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Counting Messages in a Topic

At some point in your journey with Apache Kafka®, you might ask, “How many messages are in that topic?” You know enough to avoid using just the latest offset—because it’s possible messages at lower offsets have since been deleted. For an active topic, the number of messages is constantly changing and thus may have little value, but in some cases, even a rough estimate is good enough. There are also times where stricter validation is necessary.

For instance, say you have a failover scenario using Confluent Replicator. It might be important to know how many messages were in the source topic before cutting back over if messages were produced on the destination cluster during the downtime. Any client can be programmed to do this count for you, but KSQL makes it really easy and gives you access to filters if there are specific types of message that you want to count.

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Let’s assume you have some customer profile data in a compacted topic. The messages in this topic might look something this:

19:{"full_name":"Skipper Koppe",
    "fav_animal":"Squirrel, malabar",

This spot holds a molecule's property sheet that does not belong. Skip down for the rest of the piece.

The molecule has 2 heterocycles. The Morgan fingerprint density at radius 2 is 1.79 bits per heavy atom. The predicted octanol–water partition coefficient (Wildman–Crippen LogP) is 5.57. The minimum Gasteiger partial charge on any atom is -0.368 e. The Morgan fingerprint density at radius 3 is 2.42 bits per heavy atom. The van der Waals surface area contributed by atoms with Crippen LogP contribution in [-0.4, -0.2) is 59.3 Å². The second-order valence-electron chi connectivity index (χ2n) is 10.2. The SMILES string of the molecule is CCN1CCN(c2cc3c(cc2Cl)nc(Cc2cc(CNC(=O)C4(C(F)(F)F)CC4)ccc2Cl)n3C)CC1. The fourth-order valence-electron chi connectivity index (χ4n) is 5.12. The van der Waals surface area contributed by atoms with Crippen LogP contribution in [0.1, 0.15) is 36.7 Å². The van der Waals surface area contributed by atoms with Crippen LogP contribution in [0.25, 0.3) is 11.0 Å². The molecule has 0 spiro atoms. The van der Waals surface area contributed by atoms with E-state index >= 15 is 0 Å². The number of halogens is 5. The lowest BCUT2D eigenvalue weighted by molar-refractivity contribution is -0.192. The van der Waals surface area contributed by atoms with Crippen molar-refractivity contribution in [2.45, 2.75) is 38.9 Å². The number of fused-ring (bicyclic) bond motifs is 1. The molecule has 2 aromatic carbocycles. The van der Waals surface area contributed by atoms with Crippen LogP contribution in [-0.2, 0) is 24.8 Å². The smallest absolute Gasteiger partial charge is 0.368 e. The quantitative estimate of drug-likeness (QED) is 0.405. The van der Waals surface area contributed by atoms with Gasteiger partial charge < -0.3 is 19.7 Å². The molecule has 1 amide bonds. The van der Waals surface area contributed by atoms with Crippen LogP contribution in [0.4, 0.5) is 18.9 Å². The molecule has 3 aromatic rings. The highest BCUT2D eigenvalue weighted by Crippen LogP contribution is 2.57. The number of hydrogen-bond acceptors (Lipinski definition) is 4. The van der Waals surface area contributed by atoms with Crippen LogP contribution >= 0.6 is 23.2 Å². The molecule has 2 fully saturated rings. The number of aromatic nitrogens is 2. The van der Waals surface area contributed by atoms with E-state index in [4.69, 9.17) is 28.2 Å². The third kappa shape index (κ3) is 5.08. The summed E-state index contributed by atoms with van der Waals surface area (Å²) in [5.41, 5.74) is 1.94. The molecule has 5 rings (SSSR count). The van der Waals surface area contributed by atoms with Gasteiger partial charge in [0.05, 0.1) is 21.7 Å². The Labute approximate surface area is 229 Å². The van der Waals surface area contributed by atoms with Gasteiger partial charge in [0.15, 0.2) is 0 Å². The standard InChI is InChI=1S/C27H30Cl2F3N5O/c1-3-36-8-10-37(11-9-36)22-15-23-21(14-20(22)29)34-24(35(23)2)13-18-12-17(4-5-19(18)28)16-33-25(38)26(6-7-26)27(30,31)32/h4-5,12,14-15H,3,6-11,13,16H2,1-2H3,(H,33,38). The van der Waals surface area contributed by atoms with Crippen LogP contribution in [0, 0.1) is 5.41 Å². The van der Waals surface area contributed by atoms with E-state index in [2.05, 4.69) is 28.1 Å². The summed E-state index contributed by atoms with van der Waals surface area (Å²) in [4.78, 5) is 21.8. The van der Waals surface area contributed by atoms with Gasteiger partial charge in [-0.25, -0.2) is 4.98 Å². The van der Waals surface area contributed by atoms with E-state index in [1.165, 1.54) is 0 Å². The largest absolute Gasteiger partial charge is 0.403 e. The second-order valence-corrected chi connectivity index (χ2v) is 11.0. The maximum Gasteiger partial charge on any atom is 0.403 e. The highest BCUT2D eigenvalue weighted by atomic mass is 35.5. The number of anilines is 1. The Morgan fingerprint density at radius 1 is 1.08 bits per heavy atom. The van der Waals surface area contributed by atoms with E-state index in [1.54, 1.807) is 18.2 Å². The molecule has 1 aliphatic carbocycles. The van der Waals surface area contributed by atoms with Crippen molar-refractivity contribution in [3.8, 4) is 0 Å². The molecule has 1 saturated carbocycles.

"fav_movie":"Return Of The Ghostbusters"}

Now obviously, this is important customer information that we are keeping track of for various applications. Since this is a compacted topic, we expect a single message for each key with few exceptions depending on the how often we clean up our partitions segments. In our example above, the key is 19 and the value is our JSON string. This is all great, but one of our developers has asked how many customers we have in this topic. It doesn’t have to be exact because they are just trying to understand how much memory would be required if they store all of the customers in their application.

1. Create a KSQL stream on our topic:

CREATE STREAM customer_profile (
                  full_name  VARCHAR,
                  birth_date VARCHAR,
                  fav_animal VARCHAR,
                  fav_color  VARCHAR,
                  fav_movie  VARCHAR) 
            WITH (KAFKA_TOPIC = 'customers',
                  VALUE_FORMAT = 'JSON');

2. Change the auto.offset.reset parameter so KSQL will read from the beginning of the topic:

SET 'auto.offset.reset' = 'earliest';

3. Create a new KSQL stream from our previous stream that includes some derived columns to GROUP BY and SUM:

CREATE STREAM customer_profile_count AS 
      SELECT 'Records' AS field1,  
                     1 AS sum_this 
      FROM customer_profile;

4. Run a SELECT statement to sum our derived column and count the messages:

SELECT   field1, 
         SUM(sum_this) AS message_count 
FROM     customer_profile_count 
GROUP BY field1;

5. As new messages come into the original topic, the message count will update and emit another output message. If you leave the SELECT statement running you will see this value increase as time passes because new messages are being added to the topic in the background.

A more complex use case might require a filter or join that could be applied at various steps. The same concept can be used for a non-compacted topic if the need should arise.

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